Burgundy master Clive Coates MW tells you everything that you need to know about Domaine Leroy, along with historical tasting notes on wines from top vintages - as part of a series that looks back at domaine profiles from Clive's most recent books.
Almost a century and a half ago, in 1868, François Leroy set himself up as a wine-merchant in his native village of Auxey-Duresses, just round the corner from Meursault. The business was expanded by his son Joseph, who took over at about the turn of the century and further developed by the next generation in the person of Henri, born in 1894, who entered the family affair in 1919.
Henri diversified into eaux de vie and cognac, establishing a model distillery at Ségonzac and as well as fine wine, sold lesser bulk wine to Germany, where it was made into sekt, and brandy in the same direction particularly to Asbach.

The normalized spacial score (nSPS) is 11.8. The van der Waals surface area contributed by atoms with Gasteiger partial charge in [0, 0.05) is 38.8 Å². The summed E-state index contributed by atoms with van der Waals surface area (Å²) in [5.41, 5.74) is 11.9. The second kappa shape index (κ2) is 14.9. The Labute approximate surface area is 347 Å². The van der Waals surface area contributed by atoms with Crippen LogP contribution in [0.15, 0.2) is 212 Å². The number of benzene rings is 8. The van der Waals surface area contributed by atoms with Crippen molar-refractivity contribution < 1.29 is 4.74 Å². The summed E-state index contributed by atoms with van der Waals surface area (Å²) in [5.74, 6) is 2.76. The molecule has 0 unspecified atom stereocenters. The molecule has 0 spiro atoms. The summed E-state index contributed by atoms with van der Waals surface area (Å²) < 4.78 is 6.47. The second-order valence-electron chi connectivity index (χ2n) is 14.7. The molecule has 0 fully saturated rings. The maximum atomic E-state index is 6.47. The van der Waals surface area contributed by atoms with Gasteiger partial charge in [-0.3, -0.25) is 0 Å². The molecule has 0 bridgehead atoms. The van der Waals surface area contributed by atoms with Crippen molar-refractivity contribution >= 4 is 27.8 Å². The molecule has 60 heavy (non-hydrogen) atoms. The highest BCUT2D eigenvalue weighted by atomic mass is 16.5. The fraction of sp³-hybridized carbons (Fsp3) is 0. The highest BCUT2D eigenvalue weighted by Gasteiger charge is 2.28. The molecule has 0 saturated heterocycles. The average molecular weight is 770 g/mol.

During the 1930s Henri became, firstly a client of the Domaine de la Romanée-Conti, and then a good friend of Edmond Gaudin de Villaine, the gérant and co-owner with his brother-in-law Jacques Chambon.
These were hard times. The DRC was a bottomless pit necessitating yearly expensive investment on the one hand, but yielding no profit on the other. It seemed inevitable that it would have to be sold. And if it were to pass out of the Chambon-De Villaine hands, Henri Leroy and his friend knew only too well, it would be the start of the slippery slope.
Before too long the vineyards of Romanée-Conti and La Tâche would be as morcellated as that of Clos Vougeot.